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Issue 15: Jan 2002

 

Features

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Foreword

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Tip of the Day

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My trip down the Champs-Elysées

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'C'ing through the window 'pains'

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Atari UK 2

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Star Alliance - Battle for Earth

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M: Interactive Composition

 

Reviews

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Calamus from scratch

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Porthos 1.28

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Put a Little Bee Under the Bonnet of your TT

 

News

Star Alliance - Battle for Earth
Interview: Lars Hannig

 

There has probably never been a better time to own a Jaguar. Since the official support departed, highly dedicated enthusiasts have taken the big cat's future into their own hands by writing their own games. The hardware and commercially released games thus far have never been more affordable, too. Given the choice between a KFC Bargain Bucket and a new Jaguar console, we know where our £10 would go.

Starcat Developments in Germany, formerly known as the Jaguar Development Club, recently announced the imminent arrival of its first Jaguar game for general release. MyAtari is pleased to have got the following interview with its founder and lead developer, Lars Hannig.

MyAtari: Welcome to MyAtari, Lars. Please tell us about your team and current projects.

Lars: Our team consists of three people at the moment, Michael Hartmann, Christiaan Bogtman and myself (Lars Hannig). Michael and I are from Germany and Christiaan is from the Netherlands.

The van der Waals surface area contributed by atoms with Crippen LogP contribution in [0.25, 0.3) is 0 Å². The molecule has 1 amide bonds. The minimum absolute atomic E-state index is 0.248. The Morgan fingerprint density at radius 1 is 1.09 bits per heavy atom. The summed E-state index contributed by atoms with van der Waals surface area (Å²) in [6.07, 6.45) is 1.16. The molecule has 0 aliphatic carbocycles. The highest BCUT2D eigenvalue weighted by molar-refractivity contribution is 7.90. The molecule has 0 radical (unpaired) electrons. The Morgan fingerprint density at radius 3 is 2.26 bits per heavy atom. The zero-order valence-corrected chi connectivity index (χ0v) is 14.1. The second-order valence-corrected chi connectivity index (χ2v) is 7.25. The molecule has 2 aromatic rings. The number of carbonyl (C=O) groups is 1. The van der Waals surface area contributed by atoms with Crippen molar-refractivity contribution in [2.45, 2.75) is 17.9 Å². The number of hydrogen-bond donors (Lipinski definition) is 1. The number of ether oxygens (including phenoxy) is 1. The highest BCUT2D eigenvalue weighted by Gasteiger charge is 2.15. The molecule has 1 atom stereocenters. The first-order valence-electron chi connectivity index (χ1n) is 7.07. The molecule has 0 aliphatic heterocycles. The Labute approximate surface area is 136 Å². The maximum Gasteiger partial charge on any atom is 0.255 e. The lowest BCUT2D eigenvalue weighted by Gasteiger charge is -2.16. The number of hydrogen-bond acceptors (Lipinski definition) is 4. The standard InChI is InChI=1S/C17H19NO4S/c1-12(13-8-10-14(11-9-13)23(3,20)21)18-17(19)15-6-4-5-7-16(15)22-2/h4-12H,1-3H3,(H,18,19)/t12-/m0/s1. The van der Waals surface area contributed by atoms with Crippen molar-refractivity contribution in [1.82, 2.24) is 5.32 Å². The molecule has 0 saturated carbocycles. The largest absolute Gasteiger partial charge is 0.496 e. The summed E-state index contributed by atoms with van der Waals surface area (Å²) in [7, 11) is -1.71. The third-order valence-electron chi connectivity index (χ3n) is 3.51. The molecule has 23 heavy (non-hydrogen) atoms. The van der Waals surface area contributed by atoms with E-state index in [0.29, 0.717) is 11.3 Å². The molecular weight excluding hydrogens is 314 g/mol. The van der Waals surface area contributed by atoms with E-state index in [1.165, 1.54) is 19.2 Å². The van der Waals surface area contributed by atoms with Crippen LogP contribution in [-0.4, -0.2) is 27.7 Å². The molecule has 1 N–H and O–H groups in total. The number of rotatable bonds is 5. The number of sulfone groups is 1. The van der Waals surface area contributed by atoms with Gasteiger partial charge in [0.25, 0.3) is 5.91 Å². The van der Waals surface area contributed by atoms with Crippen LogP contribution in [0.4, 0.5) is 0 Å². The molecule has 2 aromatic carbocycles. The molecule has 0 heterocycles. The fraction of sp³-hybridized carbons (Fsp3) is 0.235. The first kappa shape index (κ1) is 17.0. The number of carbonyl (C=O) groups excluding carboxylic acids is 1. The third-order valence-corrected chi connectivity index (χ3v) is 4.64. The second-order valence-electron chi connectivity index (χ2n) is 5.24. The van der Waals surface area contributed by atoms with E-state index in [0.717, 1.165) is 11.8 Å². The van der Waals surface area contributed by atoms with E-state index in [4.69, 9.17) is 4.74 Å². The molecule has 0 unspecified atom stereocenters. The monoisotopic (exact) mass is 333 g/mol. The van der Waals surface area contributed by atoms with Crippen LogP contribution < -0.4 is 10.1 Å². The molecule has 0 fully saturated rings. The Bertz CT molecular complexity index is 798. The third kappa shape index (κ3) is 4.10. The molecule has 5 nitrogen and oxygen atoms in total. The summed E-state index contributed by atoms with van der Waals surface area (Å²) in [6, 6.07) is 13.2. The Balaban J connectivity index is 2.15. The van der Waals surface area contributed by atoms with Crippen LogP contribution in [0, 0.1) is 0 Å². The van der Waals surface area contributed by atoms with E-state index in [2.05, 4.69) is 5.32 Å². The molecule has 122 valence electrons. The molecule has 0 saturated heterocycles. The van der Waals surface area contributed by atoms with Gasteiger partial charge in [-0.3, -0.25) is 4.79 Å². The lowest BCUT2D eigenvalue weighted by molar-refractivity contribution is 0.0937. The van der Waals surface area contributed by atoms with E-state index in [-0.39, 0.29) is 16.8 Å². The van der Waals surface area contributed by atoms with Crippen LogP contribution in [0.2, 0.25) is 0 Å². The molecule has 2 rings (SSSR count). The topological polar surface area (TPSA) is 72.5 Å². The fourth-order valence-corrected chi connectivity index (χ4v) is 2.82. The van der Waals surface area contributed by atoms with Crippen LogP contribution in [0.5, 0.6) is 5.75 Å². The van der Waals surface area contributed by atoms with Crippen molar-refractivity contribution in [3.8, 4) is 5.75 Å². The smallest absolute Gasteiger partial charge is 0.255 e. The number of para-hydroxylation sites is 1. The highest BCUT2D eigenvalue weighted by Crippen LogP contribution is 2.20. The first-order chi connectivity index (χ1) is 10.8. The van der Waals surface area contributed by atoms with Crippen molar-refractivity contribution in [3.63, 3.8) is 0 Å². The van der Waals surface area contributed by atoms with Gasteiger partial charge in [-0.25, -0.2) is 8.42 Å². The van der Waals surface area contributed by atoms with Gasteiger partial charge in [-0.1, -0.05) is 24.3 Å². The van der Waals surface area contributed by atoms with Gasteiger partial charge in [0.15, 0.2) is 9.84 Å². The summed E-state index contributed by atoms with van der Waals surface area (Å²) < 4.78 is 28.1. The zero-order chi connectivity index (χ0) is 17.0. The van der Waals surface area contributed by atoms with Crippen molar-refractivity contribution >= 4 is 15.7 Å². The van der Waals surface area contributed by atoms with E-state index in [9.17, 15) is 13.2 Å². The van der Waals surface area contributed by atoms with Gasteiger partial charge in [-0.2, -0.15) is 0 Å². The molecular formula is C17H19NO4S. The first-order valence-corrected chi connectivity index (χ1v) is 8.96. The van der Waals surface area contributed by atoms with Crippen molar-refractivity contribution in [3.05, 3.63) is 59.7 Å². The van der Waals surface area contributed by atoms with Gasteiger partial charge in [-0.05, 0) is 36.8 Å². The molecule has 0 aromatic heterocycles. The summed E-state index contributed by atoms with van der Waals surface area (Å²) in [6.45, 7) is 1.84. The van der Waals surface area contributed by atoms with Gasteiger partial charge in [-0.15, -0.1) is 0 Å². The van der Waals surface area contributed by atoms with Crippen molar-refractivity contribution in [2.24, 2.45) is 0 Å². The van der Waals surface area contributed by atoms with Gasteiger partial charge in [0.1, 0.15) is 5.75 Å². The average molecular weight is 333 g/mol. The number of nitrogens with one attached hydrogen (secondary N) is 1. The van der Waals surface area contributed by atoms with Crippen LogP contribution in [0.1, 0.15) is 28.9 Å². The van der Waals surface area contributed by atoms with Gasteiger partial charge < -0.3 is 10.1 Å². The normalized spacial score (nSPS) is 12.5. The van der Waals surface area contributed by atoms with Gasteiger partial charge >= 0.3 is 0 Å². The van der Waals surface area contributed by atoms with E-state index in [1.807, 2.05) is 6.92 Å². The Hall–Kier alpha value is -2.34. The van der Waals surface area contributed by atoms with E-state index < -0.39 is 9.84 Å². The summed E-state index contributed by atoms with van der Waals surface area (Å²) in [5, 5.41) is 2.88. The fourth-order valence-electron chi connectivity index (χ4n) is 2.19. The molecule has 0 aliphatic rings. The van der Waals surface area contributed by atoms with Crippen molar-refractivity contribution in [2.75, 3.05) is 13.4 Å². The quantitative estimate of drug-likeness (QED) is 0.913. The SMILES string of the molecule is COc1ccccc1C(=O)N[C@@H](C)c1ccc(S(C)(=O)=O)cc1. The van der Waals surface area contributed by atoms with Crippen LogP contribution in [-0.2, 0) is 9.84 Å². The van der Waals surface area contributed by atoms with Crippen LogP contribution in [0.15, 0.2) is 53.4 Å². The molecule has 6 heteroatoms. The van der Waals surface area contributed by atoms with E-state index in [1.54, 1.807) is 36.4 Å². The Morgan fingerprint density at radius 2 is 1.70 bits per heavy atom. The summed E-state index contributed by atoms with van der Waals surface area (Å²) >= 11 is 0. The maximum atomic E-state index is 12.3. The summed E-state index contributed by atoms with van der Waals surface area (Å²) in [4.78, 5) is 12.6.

[Photo: Michael Hartmann]We are working on a new game for the Atari Jaguar called, "Star Alliance - Battle for Earth". It is a 2D shooter with some static and some scrolling levels. I started the project with the working title, "JDC Invader" on Tuesday, 31st Oct 2000. Originally I just wanted to do a Space Invaders clone, but after it was finished I was not satisfied with it and I decided to continue the development.

In the middle of 2001 I first got in contact with Michael and I contacted Christiaan. They decided to help me with the development of the game. I am doing all the coding, most of the graphics, most of the design and other things that need to be done. Michael Hartmann is a very good German comic artist and he is helping me with design sketches, ideas and suggestions. He also came up with the name, "Star Alliance - Battle for Earth". Christiaan Bogtman is a good musician from the Netherlands and he is doing the sound FX and music. He also does additional graphics work, for example, the status bar, that displays your energy, score and lives.

MyAtari: Were you inspired by any other programmers or games for this project?

Lars: Yes, many other games inspired me for the Star Alliance project. Some of the were Raiden, Raptor (PC), Tyrian (PC), Raiden Project (PSX) and some others. The work of Duranik inspired me a lot as well. Their work on Native inspired me a lot for the rendered in-game graphics.

[Pencil sketch and CG rendering: spacecraft sprite]

MyAtari: What do you enjoy about developing for the Jaguar?